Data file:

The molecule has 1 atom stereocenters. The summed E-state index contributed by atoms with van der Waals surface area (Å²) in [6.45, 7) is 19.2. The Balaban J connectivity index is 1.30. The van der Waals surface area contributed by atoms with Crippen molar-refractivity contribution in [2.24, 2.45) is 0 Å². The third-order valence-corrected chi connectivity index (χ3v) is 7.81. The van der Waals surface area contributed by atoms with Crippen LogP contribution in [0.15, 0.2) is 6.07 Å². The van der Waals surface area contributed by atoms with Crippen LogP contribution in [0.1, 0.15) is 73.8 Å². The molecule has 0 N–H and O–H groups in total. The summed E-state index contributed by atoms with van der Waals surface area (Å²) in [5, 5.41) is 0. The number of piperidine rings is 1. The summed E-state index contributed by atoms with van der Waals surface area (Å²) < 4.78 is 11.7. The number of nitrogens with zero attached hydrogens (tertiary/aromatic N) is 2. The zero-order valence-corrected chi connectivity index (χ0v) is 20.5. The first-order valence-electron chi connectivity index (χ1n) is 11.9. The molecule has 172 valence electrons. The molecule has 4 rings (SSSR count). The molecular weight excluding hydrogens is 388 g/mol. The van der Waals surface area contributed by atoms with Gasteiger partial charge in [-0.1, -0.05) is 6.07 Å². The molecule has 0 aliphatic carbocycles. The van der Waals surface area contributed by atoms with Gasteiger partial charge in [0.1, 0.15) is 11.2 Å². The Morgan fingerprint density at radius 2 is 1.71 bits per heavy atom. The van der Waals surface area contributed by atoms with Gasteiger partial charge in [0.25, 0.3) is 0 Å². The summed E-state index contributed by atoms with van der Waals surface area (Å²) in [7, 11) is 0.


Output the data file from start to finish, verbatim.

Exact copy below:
The molecule has 1 atom stereocenters. The summed E-state index contributed by atoms with van der Waals surface area (Å²) in [6.45, 7) is 19.2. The Balaban J connectivity index is 1.30. The van der Waals surface area contributed by atoms with Crippen molar-refractivity contribution in [2.24, 2.45) is 0 Å². The third-order valence-corrected chi connectivity index (χ3v) is 7.81. The van der Waals surface area contributed by atoms with Crippen LogP contribution in [0.15, 0.2) is 6.07 Å². The van der Waals surface area contributed by atoms with Crippen LogP contribution in [0.1, 0.15) is 73.8 Å². The molecule has 0 N–H and O–H groups in total. The summed E-state index contributed by atoms with van der Waals surface area (Å²) in [5, 5.41) is 0. The number of piperidine rings is 1. The summed E-state index contributed by atoms with van der Waals surface area (Å²) < 4.78 is 11.7. The number of nitrogens with zero attached hydrogens (tertiary/aromatic N) is 2. The zero-order valence-corrected chi connectivity index (χ0v) is 20.5. The first-order valence-electron chi connectivity index (χ1n) is 11.9. The molecule has 172 valence electrons. The molecule has 4 rings (SSSR count). The molecular weight excluding hydrogens is 388 g/mol. The van der Waals surface area contributed by atoms with Gasteiger partial charge in [-0.1, -0.05) is 6.07 Å². The molecule has 0 aliphatic carbocycles. The van der Waals surface area contributed by atoms with Gasteiger partial charge in [0.1, 0.15) is 11.2 Å². The Morgan fingerprint density at radius 2 is 1.71 bits per heavy atom. The van der Waals surface area contributed by atoms with Gasteiger partial charge in [0.25, 0.3) is 0 Å². The summed E-state index contributed by atoms with van der Waals surface area (Å²) in [7, 11) is 0.